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The demand for intensive care services is growing, and the cost of these services is increasing, with newer technologies consuming larger portions of the health care budget. We contend that both the costs and benefits of interventions must be considered to truly understand their value in critical care. Economic evaluations provide an explicit framework to compare the costs and benefits of an intervention. If these factors are not considered together, decisions may be made that do not result in the most efficient use of constrained resources. Despite limitations arising from variations in economic evaluation methodology, logistical complexity and problems of generalisability, the Australian trial environment provides an ideal opportunity to obtain robust economic data to help decision-making. Here, we outline the rationale for conducting economic evaluations in the critical care setting and argue that these evaluations need to be routinely incorporated into all large-scale clinical trials.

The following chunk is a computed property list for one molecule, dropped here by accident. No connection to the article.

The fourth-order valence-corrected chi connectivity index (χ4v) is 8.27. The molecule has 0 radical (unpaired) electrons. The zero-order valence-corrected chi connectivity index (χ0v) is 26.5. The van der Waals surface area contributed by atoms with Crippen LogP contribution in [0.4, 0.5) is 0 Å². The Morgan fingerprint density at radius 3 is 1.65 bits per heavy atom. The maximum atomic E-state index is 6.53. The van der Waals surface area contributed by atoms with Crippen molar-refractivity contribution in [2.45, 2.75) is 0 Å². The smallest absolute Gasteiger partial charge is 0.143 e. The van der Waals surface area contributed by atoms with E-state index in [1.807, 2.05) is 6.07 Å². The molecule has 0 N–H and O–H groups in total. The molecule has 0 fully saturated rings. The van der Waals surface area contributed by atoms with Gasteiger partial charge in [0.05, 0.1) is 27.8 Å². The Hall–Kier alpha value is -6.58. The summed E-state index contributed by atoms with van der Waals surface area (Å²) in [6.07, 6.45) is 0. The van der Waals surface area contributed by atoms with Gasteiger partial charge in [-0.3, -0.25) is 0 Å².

Type

Journal

Critical care and resuscitation : journal of the Australasian Academy of Critical Care Medicine

Publication Date

03/2010

Volume

12

Pages

62 - 66

Addresses

Australian and New Zealand Intensive Care Research Centre, School of Public Health and Preventive Medicine, Monash University, Melbourne, VIC. lisa.higgins@med.monash.edu.au

Keywords

Humans, Critical Care, Quality-Adjusted Life Years, Health Policy, Cost-Benefit Analysis, Health Care Costs, Australia